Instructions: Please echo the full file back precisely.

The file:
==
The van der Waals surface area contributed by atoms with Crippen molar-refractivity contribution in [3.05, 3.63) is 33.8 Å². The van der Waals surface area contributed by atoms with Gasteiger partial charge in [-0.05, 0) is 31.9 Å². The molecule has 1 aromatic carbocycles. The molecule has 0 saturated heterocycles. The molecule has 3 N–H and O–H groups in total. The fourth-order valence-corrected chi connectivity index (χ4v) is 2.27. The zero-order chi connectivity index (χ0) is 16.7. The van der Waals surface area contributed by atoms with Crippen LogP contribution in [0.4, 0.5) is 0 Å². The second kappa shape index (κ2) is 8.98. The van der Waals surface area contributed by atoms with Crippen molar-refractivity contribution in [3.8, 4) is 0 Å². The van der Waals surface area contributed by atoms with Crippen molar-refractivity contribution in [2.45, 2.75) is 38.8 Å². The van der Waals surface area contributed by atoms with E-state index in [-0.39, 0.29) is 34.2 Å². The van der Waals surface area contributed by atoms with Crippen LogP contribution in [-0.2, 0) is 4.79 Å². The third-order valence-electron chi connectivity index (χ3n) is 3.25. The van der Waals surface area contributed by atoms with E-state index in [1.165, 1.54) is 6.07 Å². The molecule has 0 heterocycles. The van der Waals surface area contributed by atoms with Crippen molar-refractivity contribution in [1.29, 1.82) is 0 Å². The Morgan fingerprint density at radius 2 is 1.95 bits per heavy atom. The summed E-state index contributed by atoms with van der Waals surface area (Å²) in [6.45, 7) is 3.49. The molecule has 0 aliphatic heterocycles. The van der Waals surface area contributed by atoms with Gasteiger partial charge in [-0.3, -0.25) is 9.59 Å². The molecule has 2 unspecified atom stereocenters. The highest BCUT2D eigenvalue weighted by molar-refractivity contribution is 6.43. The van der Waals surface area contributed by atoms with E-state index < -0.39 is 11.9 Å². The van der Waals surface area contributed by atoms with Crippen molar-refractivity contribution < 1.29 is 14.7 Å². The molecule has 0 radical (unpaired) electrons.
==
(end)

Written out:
The van der Waals surface area contributed by atoms with Crippen molar-refractivity contribution in [3.05, 3.63) is 33.8 Å². The van der Waals surface area contributed by atoms with Gasteiger partial charge in [-0.05, 0) is 31.9 Å². The molecule has 1 aromatic carbocycles. The molecule has 0 saturated heterocycles. The molecule has 3 N–H and O–H groups in total. The fourth-order valence-corrected chi connectivity index (χ4v) is 2.27. The zero-order chi connectivity index (χ0) is 16.7. The van der Waals surface area contributed by atoms with Crippen LogP contribution in [0.4, 0.5) is 0 Å². The second kappa shape index (κ2) is 8.98. The van der Waals surface area contributed by atoms with Crippen molar-refractivity contribution in [3.8, 4) is 0 Å². The van der Waals surface area contributed by atoms with Crippen molar-refractivity contribution in [2.45, 2.75) is 38.8 Å². The van der Waals surface area contributed by atoms with E-state index in [-0.39, 0.29) is 34.2 Å². The van der Waals surface area contributed by atoms with Crippen LogP contribution in [-0.2, 0) is 4.79 Å². The third-order valence-electron chi connectivity index (χ3n) is 3.25. The van der Waals surface area contributed by atoms with E-state index in [1.165, 1.54) is 6.07 Å². The molecule has 0 heterocycles. The van der Waals surface area contributed by atoms with Crippen molar-refractivity contribution in [1.29, 1.82) is 0 Å². The Morgan fingerprint density at radius 2 is 1.95 bits per heavy atom. The summed E-state index contributed by atoms with van der Waals surface area (Å²) in [6.45, 7) is 3.49. The molecule has 0 aliphatic heterocycles. The van der Waals surface area contributed by atoms with Gasteiger partial charge in [-0.3, -0.25) is 9.59 Å². The molecule has 2 unspecified atom stereocenters. The highest BCUT2D eigenvalue weighted by molar-refractivity contribution is 6.43. The van der Waals surface area contributed by atoms with E-state index < -0.39 is 11.9 Å². The van der Waals surface area contributed by atoms with Crippen molar-refractivity contribution < 1.29 is 14.7 Å². The molecule has 0 radical (unpaired) electrons.